Ask anyone who works in customer service – they will tell you that the majority of people they deal with on a daily basis are morons. I submit to you that any business that is successful has developed a method for dealing effectively with stupid people.

If you are reading this, you are on the Internet. The Internet is remarkable for many things, not the least of which is that it’s the world’s largest virtual congregation spot for stupid people. If you doubt that, take a look at any unmoderated message forum. Ain’t It Cool News is a great example. Every posted article is linked to a user talk-back forum. If you have any optimism at all about the future of our species, I invite you to read one of these talk-back forums at random. Carl Jung would have burned his life’s work and shot himself after reading one of these.

Earlier this week, Michael Moore went public with the news that Disney was blocking the distribution of his new film, “Fahrenheit 9/11.” This shocking example of censorship was reported on Ain’t It Cool News. Looking though the talk-back, I was amazed to find nearly half of the comments were in favor of blocking the film, on the grounds that Moore is a biased jerk. The irony, that this action was a threat to the very freedoms that allowed them to voice their own idiotic opinions in a public forum, was completely lost on them.

I’m afraid we have to accept that stupid people are here to stay, and as their numbers increase, they are going to have greater and greater impact on our daily lives. How, then, to cope?

The comedian Bill Engvall does a very funny routine called “Here’s Your Sign,” in which he proposes that stupid people should all wear a sign to assist in their identification. Engvall envisions himself as a distributor, handing the signs out as appropriate whenever stupidity is demonstrated in his presence.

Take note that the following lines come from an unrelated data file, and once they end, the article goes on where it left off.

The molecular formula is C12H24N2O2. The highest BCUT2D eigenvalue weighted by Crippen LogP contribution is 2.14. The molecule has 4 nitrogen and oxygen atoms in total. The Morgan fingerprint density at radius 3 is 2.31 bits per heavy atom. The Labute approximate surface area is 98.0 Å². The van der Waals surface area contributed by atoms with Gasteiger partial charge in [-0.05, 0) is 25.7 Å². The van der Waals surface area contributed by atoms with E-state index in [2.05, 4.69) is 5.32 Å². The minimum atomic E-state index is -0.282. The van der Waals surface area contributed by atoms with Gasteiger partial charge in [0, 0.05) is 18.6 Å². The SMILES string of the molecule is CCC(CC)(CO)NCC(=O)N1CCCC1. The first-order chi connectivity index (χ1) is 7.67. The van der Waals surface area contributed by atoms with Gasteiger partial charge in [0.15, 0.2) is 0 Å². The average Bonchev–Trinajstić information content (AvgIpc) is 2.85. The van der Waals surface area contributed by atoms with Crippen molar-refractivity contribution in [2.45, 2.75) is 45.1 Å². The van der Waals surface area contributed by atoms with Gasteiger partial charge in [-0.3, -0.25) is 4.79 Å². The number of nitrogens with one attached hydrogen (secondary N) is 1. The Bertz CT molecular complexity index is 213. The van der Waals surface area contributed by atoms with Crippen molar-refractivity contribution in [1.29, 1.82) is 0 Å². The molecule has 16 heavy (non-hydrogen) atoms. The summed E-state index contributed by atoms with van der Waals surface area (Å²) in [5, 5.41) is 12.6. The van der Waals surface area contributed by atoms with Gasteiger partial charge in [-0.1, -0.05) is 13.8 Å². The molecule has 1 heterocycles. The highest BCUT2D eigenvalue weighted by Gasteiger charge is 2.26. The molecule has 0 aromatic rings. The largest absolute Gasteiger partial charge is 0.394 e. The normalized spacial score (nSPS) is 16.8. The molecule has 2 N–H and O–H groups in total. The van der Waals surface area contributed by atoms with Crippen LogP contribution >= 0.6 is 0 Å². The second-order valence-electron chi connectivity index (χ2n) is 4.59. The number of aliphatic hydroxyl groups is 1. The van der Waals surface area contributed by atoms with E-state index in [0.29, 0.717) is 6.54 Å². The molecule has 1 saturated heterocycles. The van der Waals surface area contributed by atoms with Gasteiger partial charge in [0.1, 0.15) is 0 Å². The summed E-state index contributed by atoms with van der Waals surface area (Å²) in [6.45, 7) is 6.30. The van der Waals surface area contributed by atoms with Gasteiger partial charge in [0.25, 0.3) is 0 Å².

He has the right idea. The best way to deal with stupidity in the world is to quickly identify the afflicted, before wasting any precious time attempting to deal with them. Size them up and write them off as quickly as possible.

But we don’t need to hand out signs. The signs are already there. For example, on the Internet, stupid people give themselves away through their complete inability to write coherently. Grammar, spelling, and punctuation are lost arts as far as these folks are concerned. I just finished reading “Eats, Shoots & Leaves” by Lynne Truss, in which she bemoans not only the continual decline in punctuation skills, but also the fact that most people refuse to see this as cause for concern. While I sympathize with her point of view, I think she overlooks the fact that these are useful tools to quickly identify and dismiss stupid people in written media.

Bad grammar, incoherent punctuation, and writing in all capital letters are all handy indicators of stupidity in the on-line world. In the physical world, we can rely on visual cues such as tattoos, body piercing, NRA hats, and a pocket full of lottery tickets. Recognizing these signs for what they are will help us to flag these individuals before engaging them in conversation, letting them make change for us, or getting behind them in line. This will be the key to our continued survival in a world of stupid.